Cobb has not been found in the 1900 census. He was a contributor the The World's comics section in 1900.



The World, 12/14/1900



A Kittiwake of the Great Kills (1904), a collection of animal short stories, had an illustration by him. Three Cobb caricatures were featured in Representative Men of the West in Caricature (1904); page 47, Francis Emory Warren; page 69, C.B. Schmidt; and page 259, Frederick W. Standart. In 1907 his work turns up in Boston; he produced Stumble-Toe Joe, and Ambitious Teddy.

Cobb has not been found in the 1910 census. His Meddlesome Millie appeared in the Boston Post beginning in February 1911. Later that year he was in Detroit, Michigan when he was a patient at the Battle Creek Sanitarium. His arrival was reported in The Battle Creek Idea, September 15, 1911. During his stay in Chicago, he contributed several caricatures to the Hamiltonian and Republican National Convention Program. The convention was held in Chicago, June 18, 1912.

The Times said: "…He specialized in political cartoons and formerly contributed to Puck and other magazines. He was formerly a cartoonist for The New York Globe, The Boston Globe, Kansas City Star and other newspapers…."

He has not been found in the 1920 census. The Greensboro Daily Record (North Carolina), June 23, 1922, published news of Cobb's cartoons series:


Bert Cobb, one of America's foremost cartoonists, who is preparing a series of cartoons of "Captain of the Automobile Industry," has paid Clarence A. Earl, president of Earl Motors, Inc., Jackson, Michigan, the compliment of giving him third place on the list of executives whose likenesses he will reproduce. Mr. Cobb's series of cartoons are being sent to newspapers in all parts of the country and are arousing considerable interest in automobile circles….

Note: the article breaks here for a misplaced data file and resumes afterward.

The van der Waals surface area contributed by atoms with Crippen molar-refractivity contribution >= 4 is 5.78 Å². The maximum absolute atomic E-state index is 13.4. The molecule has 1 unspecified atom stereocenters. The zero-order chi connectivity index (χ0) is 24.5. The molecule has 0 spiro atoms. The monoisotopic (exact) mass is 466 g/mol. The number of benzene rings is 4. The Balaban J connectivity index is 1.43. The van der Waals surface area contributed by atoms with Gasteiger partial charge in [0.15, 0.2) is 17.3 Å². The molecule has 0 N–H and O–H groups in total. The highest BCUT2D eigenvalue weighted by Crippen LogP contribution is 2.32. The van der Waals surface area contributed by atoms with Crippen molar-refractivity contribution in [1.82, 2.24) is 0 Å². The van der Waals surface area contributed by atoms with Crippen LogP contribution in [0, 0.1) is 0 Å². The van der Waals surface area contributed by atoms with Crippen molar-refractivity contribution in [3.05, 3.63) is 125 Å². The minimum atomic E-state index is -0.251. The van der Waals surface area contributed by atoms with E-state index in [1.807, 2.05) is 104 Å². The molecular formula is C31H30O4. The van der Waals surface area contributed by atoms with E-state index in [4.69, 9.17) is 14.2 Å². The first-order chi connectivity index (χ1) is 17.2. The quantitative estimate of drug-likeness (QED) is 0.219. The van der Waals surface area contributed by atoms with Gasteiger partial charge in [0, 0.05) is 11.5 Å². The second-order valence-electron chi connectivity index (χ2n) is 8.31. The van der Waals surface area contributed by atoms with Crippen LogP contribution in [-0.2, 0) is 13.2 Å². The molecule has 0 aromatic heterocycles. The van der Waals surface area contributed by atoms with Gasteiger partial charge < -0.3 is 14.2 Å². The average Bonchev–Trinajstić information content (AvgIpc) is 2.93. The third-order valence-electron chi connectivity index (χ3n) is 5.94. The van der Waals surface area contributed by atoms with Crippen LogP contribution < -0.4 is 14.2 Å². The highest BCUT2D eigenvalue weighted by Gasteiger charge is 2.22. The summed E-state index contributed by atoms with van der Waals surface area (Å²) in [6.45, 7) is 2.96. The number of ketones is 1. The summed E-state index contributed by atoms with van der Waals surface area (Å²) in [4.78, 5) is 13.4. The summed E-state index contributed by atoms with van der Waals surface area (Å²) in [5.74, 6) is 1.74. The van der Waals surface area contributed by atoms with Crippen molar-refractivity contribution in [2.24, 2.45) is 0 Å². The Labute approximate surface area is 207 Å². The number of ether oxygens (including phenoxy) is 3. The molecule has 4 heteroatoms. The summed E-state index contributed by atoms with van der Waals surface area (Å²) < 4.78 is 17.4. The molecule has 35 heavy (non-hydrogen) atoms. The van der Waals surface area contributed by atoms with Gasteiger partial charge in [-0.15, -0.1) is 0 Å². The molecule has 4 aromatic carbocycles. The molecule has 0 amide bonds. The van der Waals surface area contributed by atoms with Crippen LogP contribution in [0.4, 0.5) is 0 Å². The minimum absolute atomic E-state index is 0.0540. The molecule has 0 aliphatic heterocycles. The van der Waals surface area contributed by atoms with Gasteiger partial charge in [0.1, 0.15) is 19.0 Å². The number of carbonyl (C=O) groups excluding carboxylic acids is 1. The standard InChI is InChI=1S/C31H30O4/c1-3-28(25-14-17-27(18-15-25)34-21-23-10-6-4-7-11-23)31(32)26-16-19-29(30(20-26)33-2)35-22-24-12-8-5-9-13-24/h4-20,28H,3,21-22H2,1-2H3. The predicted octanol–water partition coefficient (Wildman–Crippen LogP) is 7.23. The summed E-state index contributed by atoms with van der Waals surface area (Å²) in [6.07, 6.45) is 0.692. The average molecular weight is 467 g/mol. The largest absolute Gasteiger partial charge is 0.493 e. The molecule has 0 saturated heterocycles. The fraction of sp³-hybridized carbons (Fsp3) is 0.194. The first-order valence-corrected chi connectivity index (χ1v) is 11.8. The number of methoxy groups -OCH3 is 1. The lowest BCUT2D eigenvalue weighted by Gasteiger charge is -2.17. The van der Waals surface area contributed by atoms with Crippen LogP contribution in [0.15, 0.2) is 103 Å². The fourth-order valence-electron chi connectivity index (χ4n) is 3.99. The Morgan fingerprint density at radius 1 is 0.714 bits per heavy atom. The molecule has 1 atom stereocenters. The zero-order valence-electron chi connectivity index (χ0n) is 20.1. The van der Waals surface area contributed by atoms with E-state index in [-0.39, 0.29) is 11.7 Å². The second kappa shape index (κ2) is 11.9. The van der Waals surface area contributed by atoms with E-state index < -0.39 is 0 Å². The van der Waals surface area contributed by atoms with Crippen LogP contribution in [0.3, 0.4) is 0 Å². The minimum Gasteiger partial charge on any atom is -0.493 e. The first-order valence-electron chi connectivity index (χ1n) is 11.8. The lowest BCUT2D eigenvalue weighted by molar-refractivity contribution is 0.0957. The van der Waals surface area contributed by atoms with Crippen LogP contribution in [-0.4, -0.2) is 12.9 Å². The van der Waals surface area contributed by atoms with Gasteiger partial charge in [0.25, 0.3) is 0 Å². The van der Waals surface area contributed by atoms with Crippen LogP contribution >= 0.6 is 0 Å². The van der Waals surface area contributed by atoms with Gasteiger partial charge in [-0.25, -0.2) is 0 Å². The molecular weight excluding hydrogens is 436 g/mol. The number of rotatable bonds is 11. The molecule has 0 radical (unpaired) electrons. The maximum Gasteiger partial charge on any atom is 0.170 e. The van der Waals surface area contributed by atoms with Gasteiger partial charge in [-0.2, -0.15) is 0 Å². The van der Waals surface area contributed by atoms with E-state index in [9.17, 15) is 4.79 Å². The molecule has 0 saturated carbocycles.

The Times said: "Since 1923 he had devoted himself largely to etchings of famous dogs.…" The New York City Directory 1925 listed his occupation as cartoonist and home address as 180 West 238th Street.

The 1930 census recorded him in the Bronx, New York at 3820 Waldo Avenue. He married Elizabeth when he was 51 years old, around 1921.
His occupation was artist. The St. Petersburg Times (Florida), February 17, 1930, reported the exhibition of his etchings. Two books of his dog etchings, Portraits of Dogs and Hunting Dogs, were published in 1931.

Cobb passed away April 2, 1936. The Times reported his death following day: "…[he] died…in Grasslands Hospital, Valhalla, N.Y., of pneumonia after a ten-day illness. Mr. Cobb, who lived at 39 Cleveland Drive here, was 66 years old."

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Sunday, July 08, 2012

 

Jim Ivey's Sunday Comics

I'm pretty sure the FAMU hazing death incident is national news, but in case not, check out the stories Jim is referring to here at the Orlando Sentinel.